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Simplicity 8019: Real Suede Leather Button Front Skirt – Hem and lining detail

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Simplicity 8019: Real Suede Leather Button Front Skirt – Snaps and topstitching detail

I FREAKING LOVE MY SKIRT!

Pattern Review

Pattern Description:
These front-gored buttoned skirts from the 1970’s can be made retro with flowy floral prints, or modern in linen or lightweight denim. Skirt can also be made in four lengths. Vintage Simplicity sewing pattern.
Pattern Sizing:
6 – 24
Did it look like the photo/drawing on the pattern envelope once you were done sewing with it?
Yes
Were the instructions easy to follow?
Yes…but there were things I didn’t like. See below.
What did you particularly like or dislike about the pattern?
I love my final version made in real suede leather. But I made a muslin first (from faux suede) and the fit was slightly off and I didn’t like some aspects of the construction. Nothing to dislike as such. Its a great look.
Fabric Used:
Faux suede for the muslin and real suede leather for the final version lined in viscose lining. I purchased 3 skins of suede totalling 42 square feet. There is a lot of left-over suede but due to the nap and shape of the pattern pieces I could not have got away with just 2 skins.
Pattern alterations or any design changes you made:
I found this pattern to be a neat fit at the waist/ high hips/ tummy area and would recommend making a muslin first if you carry any weight in these areas! For the real suede leather version I sized up slightly at the waist and high hip.

I didn’t like the way the pattern had you put the waist band on first and then finish the button facings. When I made it second time around I did the topstitching on the button facings first and then added my waist band. I also fully lined the skirt on the second version and used snaps rather than buttons.

I found the 2 inch hem hard to ease in on the faux suede version so I removed 2 inches from the length on the real suede leather version and did a narrow 5/8ths inch hem.
Would you sew it again? Would you recommend it to others?
I may make it again…I think it would look great in denim, corduroy or even a flowing viscose for summer. Yes I recommend.
Conclusion:

Love, love, love my final version. It feels so luxurious. I can see me wearing this in the summer with a light top and sandals and with boots and a cropped sweater in the winter. Now I want to sew a wardrobe of things just to wear with it.

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Simplicity 8019: Real Suede Leather Button Front Skirt worn with a new white cotton shirting Archer shirt.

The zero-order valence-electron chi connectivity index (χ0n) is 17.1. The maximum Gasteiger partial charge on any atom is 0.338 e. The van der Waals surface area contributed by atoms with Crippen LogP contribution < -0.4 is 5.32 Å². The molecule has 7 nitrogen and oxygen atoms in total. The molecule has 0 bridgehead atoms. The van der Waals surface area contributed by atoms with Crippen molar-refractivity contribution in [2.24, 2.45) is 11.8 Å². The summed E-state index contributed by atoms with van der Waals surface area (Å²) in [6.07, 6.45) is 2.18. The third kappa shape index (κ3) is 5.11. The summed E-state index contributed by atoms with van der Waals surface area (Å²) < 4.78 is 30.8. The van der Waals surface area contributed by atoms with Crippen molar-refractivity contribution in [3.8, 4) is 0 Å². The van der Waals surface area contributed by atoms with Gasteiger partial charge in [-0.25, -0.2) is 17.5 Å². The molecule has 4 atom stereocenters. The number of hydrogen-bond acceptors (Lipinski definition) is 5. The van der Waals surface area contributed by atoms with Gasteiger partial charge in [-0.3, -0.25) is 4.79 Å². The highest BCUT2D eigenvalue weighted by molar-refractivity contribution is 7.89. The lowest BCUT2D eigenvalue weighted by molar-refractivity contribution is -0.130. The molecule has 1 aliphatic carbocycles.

So, I also wanted to share my third pair of Jalie pull on Eleonore jeans. I did’t feel they warranted an entire post of their own. Check out my last pair here. This pair was made exactly the same way except for the fact that I shortened the back elastic by a further 1.5 inches or so. The fit is spot on, but these are made from a cotton/ spandex and personally, I don’t think they are quite as flattering as the black denim ones. They will still get worn, especially when it warms up.

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Jalie 3461 Elenore DIY Pull on Jeans Jeggings.

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Jalie 3461 Elenore DIY Pull on Jeans Jeggings.

What possessed me to wear red and blue I don’t know? Anyway, have a great week ahead and happy sewing!

Until soon…

 

Jalie 3461 Eleonore Pull On Jeans: DIY Mustard Jeggings

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Jalie Eleonore Pull on Jeans: DIY Mustard Jeggings worn with Grainline Archer Shirt

Hi There,

The focus of todays post is my new jeggings, made using Jalie 3461; the Eleonore Pull-On Jeans pattern. But I also want to mention that I am wearing my jeggings with a new Grainline Archer shirt, made from a checked brushed cotton. This is the third time of me making the Archer and you can see the first two versions here and here. The only thing I changed with the current version is that I added 1 inch to the length.

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Jalie Eleonore Pull on Jeans: DIY Mustard Jeggings worn with Grainline Archer Shirt

Back to the jeggings. I guess you either love jeggings or hate them. I personally wear jeggings an awful lot on a day to day basis. I mean, for me they are smarter and more flattering than a legging, but more comfortable than jeans can sometimes be. Plus, I never wear my tops tucked into my waistband so I don’t mind the elasticated waistband (I must be getting old!!) I have no problem buy RTW jeggings, but when I saw the great versions of Eleonore that were popping up (like Dawn’s and Deepika’s) I ordered the pattern and used some stretch cotton twill I had in my stash to whip these up. Let’s consider these a wearable muslin.